Bed linens could be a source of Clostridium difficile (C. difficile) among patients, according to a new study published in Infection Control & Hospital Epidemiology (ICHE). Researchers in the United Kingdom found that washing contaminated hospital bedsheets in a commercial washing machine with industrial detergent at high disinfecting temperatures failed to remove all traces of C. difficile, a bacteria that causes infectious diarrhea.
“The findings of this study may explain some sporadic outbreaks of C. difficile infections in hospitals from unknown sources. However, further research is required in order to establish the true burden of hospital bedsheets in such outbreaks,” said Katie Laird, PhD, head of the infectious disease research group, School of Pharmacy, De Montfort University, Leicester, UK, and lead author of the study, in a statement.
Researchers inoculated swatches of cotton sheets with C. difficile. The swatches were then cleaned with sterile uncontaminated pieces of fabric using one of two methods. Some were in a simulated industrial washing cycle using a washer extractor with and without detergent; in the other method, naturally contaminated linens from the beds of patients with C. difficile were put through a full commercial laundry process, including being washed in a washer extractor with industrial detergent, pressed, dried, and finished according to the National Health Service’s healthcare laundry policy.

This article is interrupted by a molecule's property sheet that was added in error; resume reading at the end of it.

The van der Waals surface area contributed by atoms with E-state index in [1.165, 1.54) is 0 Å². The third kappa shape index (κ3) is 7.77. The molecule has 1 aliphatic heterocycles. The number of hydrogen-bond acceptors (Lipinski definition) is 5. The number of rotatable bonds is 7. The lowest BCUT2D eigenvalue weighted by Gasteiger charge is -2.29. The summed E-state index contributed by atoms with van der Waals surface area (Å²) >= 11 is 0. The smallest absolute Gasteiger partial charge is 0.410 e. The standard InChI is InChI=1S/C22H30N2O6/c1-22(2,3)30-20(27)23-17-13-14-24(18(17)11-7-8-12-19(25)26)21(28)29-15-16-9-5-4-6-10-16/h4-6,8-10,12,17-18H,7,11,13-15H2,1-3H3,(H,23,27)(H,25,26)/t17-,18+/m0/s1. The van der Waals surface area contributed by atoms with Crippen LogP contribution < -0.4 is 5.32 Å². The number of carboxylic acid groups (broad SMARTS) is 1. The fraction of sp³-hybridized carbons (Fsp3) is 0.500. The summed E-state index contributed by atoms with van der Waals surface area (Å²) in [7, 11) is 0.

The levels of contamination were measured before and after washing. Both the simulated and commercial laundering failed to meet microbiological standards of containing no disease-causing bacteria, according to the study. The full process reduced C. difficile spores by only 40%, and it resulted in bacteria from the contaminated sheets being transferred to uncontaminated sheets after washing.
The research team is working with the Textiles Services Association in the U.K. to study which laundry method will remove C. difficile spores from hospital bedsheets.